9. Yes it is very true that white people do not understand the reasons blacks feel the way we do. I don’t think they will ever fully understand to be honest. Talking about perception is important, because everybody reacts different to perception. If people have blinders over their eyes then the issues will never get fixed or addressed in the proper manner. Now to say there is no racism still around is crazy. Just because racism isn’t as prevalent to a certain group of people doesn’t mean it doesn’t exist. To be honest I don’t see racism getting much better until certain generations die of. The older generations in some families are still teaching racism and to look down upon certain people. Going back to perception, if white people had a better perception of black people as equal it would raise the performance and moral of blacks. In some cases people are not influenced at all by the society but in most cases people are influenced highly by it. I say this to say if some white people didn’t have such a low perception of black, blacks would rise to the perception they are held at. This theory I’m getting at is called the Stereo Threat. Think of a box, if a certain group is put inside of a box so long all they know is the box and only that space. But once the are taken out of that box with no restraints they still only operate in those areas as if they were still in a box.

  10. Angelique VirgleMay 4, 2015 at 7:29 PM

    After reading this article, so many thoughts come to mind abut the way people think when it comes to race. Prof. Robertson, I have to say that I totally agree with you about being educated and knowing the facts before taking action about a certain situation. In a lot of the events that has happened based on racial injustice, people have automatically taken the side of their own(race). My thing, though, is that just because it was your race that was the victim in the crime doesn't mean that he/she was the victim when the actual event that led up to the crime happened. Race sometimes has something to do with the event, but sometimes it's doesn't have anything to do with it. One of my aunts, who in my opinion is very wise, always takes the different she sees on the news to teach us lessons about how to do things right in a certain situation. For instance, when she saw the news report about the Brown case, she told her son that when he is given orders by a police officer, whether he is in the wrong or not, to just do what the police officer says and nothing will happen to him. With me, I'm not really one to point fingers when it comes down to race because I don't think that race is always the cause of an event, and if people would stop hating each other so much because of the past and just live for the present some things just wouldn't be. I'm going to give you an example of a black victim that was killed by police officers but it was because she was in the wrong. A black woman was being arrested for drug trafficking, and while a police officer, white, was walking her to the car, she slipped out of the handcuffs and opened fire with her gun trying to kill the police officer. So the police officer and his partner tried to stop her from shooting at them by shooting back , but she didn't stop until she got shot herself and died. Her family states on the news that they think the officers should be charged with murder because they don't think the young lady did anything wrong. Now, if that isn't about the craziest and dumbest thing I ever heard, I don't know what is. I mean she was literally trying to kill the police officer and probably would've succeeded if the other officer had not fired shots back at her. WHAT IN THAT SITUATION WAS SHE RIGHT FOR DOING????!!!!!!!! See, this is why people need to come out of the mindset of protecting and defending their own, and see who is on the right and wrong side of the situation, no matter who it is. In the world we live in, people have such a closed mind on how things should go, but they're not always right. We, as a nation, need to come together and destroy the hatred of the past so that we can live for the present on the now and not the then, meaning not to treat people a certain way because of how they were treated back in the day, or how they treated someone of the same color as you back in the day, but treat them as you would want to be treated.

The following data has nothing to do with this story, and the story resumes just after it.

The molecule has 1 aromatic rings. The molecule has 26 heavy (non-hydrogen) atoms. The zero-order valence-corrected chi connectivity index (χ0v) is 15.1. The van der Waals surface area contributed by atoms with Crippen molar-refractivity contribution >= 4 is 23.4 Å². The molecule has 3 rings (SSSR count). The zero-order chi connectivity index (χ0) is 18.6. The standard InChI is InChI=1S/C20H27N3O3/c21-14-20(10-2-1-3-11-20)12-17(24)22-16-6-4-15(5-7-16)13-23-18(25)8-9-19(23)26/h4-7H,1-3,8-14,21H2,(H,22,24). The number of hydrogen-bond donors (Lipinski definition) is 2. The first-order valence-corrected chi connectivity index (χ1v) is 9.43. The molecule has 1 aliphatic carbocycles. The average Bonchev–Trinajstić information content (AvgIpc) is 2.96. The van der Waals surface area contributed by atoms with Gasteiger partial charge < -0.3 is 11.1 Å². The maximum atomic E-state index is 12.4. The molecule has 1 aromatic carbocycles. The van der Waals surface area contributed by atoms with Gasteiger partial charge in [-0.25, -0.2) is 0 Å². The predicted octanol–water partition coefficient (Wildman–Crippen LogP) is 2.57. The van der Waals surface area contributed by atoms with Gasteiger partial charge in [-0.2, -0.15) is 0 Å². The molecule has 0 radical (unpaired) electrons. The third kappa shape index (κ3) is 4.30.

11. Ben Gagnon
    I in no way believe that the war on racism in America is over. There are many things that people need to understand are not equal. While this is the case, every situation is not the product of racism. Stereotypes are built, often by the people who are being stereotyped. Many rap artists are known for association themselves, if only by songs, with gang activities, violence, and drug use. Outsiders looking in see that as a sign that the entire community acts like that. Moving past stereotypes and into solid statistics, whites have a higher chance of being above the poverty line than blacks. Education is often associated with being from a higher class, and crime is often associated with lower classes (not always, but generalized for simplicity.) This fact will point outsiders towards a distrust of that group of people (not agreeing with it, just saying.) When stories like this come up in the news, people who already have a pre-conditioned view of that group of people are likely to view the event in a certain way. Over time, people with hardened hearts towards others simply because of race will eventually go away. Maybe not in my lifetime, but I have faith that it will eventually.

  12. Jesse Saldana AriasMay 5, 2015 at 2:00 PM